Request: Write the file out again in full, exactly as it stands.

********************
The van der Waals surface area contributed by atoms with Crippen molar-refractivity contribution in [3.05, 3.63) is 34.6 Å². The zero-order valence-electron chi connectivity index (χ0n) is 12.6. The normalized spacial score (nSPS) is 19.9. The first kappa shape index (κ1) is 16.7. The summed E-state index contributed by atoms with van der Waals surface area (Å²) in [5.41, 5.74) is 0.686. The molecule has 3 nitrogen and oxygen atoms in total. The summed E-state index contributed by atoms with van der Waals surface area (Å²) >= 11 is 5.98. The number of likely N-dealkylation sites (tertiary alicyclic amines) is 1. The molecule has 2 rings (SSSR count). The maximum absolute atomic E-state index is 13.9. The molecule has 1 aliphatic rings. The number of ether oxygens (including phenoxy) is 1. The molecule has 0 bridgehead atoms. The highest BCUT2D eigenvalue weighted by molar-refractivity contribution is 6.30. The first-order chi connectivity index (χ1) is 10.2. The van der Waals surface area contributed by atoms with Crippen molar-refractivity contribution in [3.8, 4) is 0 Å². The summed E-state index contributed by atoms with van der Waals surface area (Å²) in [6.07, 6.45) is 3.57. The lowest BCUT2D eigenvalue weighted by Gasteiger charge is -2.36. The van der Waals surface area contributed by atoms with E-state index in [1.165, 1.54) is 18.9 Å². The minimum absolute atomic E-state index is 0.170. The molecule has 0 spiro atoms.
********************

The van der Waals surface area contributed by atoms with Crippen molar-refractivity contribution in [3.05, 3.63) is 34.6 Å². The zero-order valence-electron chi connectivity index (χ0n) is 12.6. The normalized spacial score (nSPS) is 19.9. The first kappa shape index (κ1) is 16.7. The summed E-state index contributed by atoms with van der Waals surface area (Å²) in [5.41, 5.74) is 0.686. The molecule has 3 nitrogen and oxygen atoms in total. The summed E-state index contributed by atoms with van der Waals surface area (Å²) >= 11 is 5.98. The number of likely N-dealkylation sites (tertiary alicyclic amines) is 1. The molecule has 2 rings (SSSR count). The maximum absolute atomic E-state index is 13.9. The molecule has 1 aliphatic rings. The number of ether oxygens (including phenoxy) is 1. The molecule has 0 bridgehead atoms. The highest BCUT2D eigenvalue weighted by molar-refractivity contribution is 6.30. The first-order chi connectivity index (χ1) is 10.2. The van der Waals surface area contributed by atoms with Crippen molar-refractivity contribution in [3.8, 4) is 0 Å². The summed E-state index contributed by atoms with van der Waals surface area (Å²) in [6.07, 6.45) is 3.57. The lowest BCUT2D eigenvalue weighted by Gasteiger charge is -2.36. The van der Waals surface area contributed by atoms with E-state index in [1.165, 1.54) is 18.9 Å². The minimum absolute atomic E-state index is 0.170. The molecule has 0 spiro atoms.